Black History, Lives, and Art Matter all year long. At CMA, we are lucky to steward artworks by incredible African American artists, and to live in a city with remarkable Black creatives. Since tomorrow’s history is today’s culture, we’d like to share some contemporary Black art and creativity – in our collection and in our backyard – that is inspiring us right now.
No list, and no month, could possibly encompass a fraction of Black art and creativity, so look for us to share Black art twelve months a year.
New to CMA
Dawoud Bey: This summer, CMA acquired a work from Dawoud Bey’s series, Night Coming Tenderly, Black. This contemplative project consists of large black and white landscapes, captured near dawn or dusk, made around Cleveland and Hudson, Ohio, the final stops along the Underground Railroad – the path that enslaved people took to secure their freedom. Read more about Bey’s project in his own words here.
Cameron Granger’s This Must Be The Place is an artistic meditation on the concept of ‘grace,’ inspired by the eulogy delivered by Barack Obama following the 2015 racist murder at Emanuel AME Church in Charleston, South Carolina. Experience the work, now part of CMA’s collection. Watch Granger in conversation with celebrated poet, essayist, and cultural critic Hanif Abdurraqib, in this conversation on art, grace, and more.
Deana Lawson is a celebrated contemporary artist known for her diverse photographic representations of Black life. CMA’s new exhibition, Photography in Context: Two Works by Deana Lawson, is on view now.
Lula Mae Blocton’s Summer Ease, featured in the award-winning Art After Stonewall: 1969-1989, and newly acquired, is a bright, abstract painting whose warm glow Blocton attributes to her sense of joy at coming out and connecting to a community of women.
WYZE: You may have seen works by the Columbus-based photographer WYZE in CMA’s Home installation in the Big Idea Gallery. Stay tuned for a fresh new series in which she has documented life during the pandemic.
Right Now Around Town
Deliver Black Dreams, conceived by Marshall Shorts and spearheaded by Maroon Arts Group, is a collaborative new initiative to spotlight and incubate several different projects created by Columbus-area Black creatives. Watch their inspiring video here, and stay up-to-date by following #deliverblackdreamscbus #deliverblackdreams on social media.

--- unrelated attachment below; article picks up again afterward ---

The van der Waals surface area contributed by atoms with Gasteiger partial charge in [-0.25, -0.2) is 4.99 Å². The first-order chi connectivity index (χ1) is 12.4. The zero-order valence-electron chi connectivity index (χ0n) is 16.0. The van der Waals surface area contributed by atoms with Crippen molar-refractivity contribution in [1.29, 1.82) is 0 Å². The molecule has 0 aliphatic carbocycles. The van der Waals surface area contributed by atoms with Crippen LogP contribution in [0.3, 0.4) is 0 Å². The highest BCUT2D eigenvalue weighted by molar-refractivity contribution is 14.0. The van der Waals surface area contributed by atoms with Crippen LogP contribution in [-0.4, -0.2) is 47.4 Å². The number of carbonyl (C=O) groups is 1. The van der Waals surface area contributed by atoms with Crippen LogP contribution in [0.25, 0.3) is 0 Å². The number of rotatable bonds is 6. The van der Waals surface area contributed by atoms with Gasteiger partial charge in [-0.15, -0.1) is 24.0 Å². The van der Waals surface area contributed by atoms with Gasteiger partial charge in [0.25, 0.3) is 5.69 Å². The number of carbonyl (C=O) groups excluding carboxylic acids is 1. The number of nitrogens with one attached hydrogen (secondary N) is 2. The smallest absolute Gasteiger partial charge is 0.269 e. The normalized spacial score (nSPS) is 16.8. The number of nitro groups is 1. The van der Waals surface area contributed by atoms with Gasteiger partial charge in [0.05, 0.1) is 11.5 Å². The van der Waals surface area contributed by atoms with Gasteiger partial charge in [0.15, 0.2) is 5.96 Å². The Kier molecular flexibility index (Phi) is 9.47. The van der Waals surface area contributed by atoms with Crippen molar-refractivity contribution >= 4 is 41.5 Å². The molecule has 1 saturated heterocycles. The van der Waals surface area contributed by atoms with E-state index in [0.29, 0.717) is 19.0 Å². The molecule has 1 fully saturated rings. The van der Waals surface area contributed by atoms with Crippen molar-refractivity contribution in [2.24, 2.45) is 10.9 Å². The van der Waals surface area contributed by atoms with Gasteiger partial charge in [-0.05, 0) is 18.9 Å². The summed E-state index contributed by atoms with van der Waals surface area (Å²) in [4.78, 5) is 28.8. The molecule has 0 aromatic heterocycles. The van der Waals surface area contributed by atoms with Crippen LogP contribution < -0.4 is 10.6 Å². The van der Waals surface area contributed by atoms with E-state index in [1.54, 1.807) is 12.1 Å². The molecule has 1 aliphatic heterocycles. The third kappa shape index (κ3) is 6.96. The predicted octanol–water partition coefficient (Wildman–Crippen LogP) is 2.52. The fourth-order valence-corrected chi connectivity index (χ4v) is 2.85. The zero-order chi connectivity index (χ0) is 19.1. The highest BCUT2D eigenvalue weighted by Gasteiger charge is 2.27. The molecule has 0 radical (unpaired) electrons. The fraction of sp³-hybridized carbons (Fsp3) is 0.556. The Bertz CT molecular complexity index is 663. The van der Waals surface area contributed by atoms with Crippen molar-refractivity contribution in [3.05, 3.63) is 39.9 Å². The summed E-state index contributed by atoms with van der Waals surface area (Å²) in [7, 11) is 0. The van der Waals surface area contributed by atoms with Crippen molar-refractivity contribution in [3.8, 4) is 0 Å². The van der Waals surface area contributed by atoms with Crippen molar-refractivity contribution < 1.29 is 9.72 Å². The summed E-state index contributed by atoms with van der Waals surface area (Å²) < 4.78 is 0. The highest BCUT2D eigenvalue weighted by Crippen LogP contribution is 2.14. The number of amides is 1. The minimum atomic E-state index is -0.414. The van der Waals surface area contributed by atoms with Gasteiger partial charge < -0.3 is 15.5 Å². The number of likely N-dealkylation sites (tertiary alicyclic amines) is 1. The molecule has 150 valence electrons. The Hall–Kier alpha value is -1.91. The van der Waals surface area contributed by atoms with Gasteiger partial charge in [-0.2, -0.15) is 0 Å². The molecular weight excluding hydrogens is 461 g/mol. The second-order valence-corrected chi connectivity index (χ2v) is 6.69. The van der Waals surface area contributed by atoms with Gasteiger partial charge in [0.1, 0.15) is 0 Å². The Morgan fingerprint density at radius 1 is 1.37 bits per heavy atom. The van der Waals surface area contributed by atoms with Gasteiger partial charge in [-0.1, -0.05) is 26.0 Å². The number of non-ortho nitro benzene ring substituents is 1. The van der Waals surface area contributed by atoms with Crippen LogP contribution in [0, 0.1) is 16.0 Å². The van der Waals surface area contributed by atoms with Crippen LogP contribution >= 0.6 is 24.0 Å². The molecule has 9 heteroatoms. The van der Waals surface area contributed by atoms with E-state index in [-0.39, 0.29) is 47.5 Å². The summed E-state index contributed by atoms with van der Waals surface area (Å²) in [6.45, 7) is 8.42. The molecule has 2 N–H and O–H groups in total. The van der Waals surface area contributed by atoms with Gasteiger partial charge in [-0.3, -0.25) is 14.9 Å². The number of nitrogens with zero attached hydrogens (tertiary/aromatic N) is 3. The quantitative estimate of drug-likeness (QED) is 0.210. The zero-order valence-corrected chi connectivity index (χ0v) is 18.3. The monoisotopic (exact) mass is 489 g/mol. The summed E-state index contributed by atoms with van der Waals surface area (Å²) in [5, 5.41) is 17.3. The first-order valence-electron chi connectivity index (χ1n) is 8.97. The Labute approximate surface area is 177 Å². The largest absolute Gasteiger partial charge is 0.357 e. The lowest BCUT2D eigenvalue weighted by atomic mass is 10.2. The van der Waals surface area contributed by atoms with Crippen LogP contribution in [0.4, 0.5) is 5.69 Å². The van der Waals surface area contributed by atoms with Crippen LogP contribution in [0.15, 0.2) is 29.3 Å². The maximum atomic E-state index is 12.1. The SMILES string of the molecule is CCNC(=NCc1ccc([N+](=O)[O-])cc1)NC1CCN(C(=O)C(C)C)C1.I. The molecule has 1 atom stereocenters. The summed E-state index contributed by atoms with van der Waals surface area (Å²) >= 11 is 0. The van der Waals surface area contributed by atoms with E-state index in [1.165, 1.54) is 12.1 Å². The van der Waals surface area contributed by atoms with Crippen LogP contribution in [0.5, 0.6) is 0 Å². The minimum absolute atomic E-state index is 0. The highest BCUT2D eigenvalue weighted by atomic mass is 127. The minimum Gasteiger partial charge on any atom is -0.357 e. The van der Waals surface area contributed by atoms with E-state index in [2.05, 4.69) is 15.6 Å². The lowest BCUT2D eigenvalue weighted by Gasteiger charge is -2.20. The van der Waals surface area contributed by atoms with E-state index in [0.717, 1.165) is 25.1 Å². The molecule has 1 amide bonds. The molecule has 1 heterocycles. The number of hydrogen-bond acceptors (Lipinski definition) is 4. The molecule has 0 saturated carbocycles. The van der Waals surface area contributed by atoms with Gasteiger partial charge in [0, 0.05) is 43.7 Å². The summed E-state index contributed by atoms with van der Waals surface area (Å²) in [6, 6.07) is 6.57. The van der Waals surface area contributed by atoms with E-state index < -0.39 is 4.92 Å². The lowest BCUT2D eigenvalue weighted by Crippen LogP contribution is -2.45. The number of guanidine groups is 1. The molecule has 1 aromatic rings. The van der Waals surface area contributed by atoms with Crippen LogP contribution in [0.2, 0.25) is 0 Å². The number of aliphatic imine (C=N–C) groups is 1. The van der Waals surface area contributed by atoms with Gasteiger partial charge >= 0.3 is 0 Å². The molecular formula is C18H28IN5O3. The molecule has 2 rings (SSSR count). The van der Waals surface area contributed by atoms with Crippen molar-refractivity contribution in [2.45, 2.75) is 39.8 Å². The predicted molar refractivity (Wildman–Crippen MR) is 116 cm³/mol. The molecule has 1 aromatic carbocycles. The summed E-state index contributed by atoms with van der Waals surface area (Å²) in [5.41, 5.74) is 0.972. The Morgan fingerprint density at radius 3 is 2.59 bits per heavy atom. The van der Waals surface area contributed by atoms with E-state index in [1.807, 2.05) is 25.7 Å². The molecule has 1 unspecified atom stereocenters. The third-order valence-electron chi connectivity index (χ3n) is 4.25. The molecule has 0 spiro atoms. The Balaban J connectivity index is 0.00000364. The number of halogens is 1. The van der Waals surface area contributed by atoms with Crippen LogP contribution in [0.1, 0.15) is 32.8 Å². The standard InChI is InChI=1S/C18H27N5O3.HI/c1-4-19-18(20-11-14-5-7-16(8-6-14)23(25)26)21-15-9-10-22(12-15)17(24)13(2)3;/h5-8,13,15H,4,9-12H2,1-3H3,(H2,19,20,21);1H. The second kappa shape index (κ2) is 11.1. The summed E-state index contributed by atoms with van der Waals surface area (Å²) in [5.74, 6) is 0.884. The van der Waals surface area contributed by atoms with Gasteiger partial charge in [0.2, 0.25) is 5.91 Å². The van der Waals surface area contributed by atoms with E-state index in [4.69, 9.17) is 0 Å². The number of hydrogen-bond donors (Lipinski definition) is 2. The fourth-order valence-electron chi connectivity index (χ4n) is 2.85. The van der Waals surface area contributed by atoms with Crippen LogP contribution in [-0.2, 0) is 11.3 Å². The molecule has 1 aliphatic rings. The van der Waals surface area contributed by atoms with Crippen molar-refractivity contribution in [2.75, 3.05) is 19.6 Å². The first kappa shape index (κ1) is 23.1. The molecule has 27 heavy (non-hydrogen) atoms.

April Sunami: You’ve probably seen Sunami’s murals around town, or in CMA and OAAE’s Art in the House studio workshop series. Now the national clothing label Lane Bryant has selected her art for a tee shirt. The “April Sunami Affirmations Artist Tee” illustration. See more of her work here.
Streetlight Guild is a multi-disciplinary center for creating and preserving original art, with an emphasis on Columbus-based artists underrepresented elsewhere. Learn more about them and check out their preserved performances and writings at their website. Meet SLG artists each month at CMA’s free, virtual Creative Happy Hour and Creative Mindfulness programs.
Urban Strings & Dr. Mark Lomax, II: Dr. Lomax is a critically acclaimed composer, recording artist, drummer, activist, and educator. His magnus opus, 400: An Afrikan Epic, consists of a 12-album cycle, a curriculum, and a documentary that ambitiously tells the story of the Afrikan diaspora. Urban Strings Columbus performs classical music incorporating jazz, gospel, hip-hop, pop and R&B, preserving and showcasing the music of traditional and contemporary African-American composers and arrangers. Stay tuned for information about a collaboration between these amazing artists later this year, in conjunction with Raggin’ On: The Art of Aminah Brenda Lynn Robinson’s House and Journals.
Zora’s House launched in 2018 as a physical space for BIPOC women, especially creative entrepreneurs. Since then, they’ve been incubating, showcasing, and supporting women of color. In a major move, over the course of just five months last year they were able to secure the funds to hire their founder, LC Johnson, to serve as full-time CEO. We can’t wait to see what’s next.
We know this list doesn’t begin to scratch the surface, but we hope it’ll help you connect to an artist or opportunity you may not have known about before.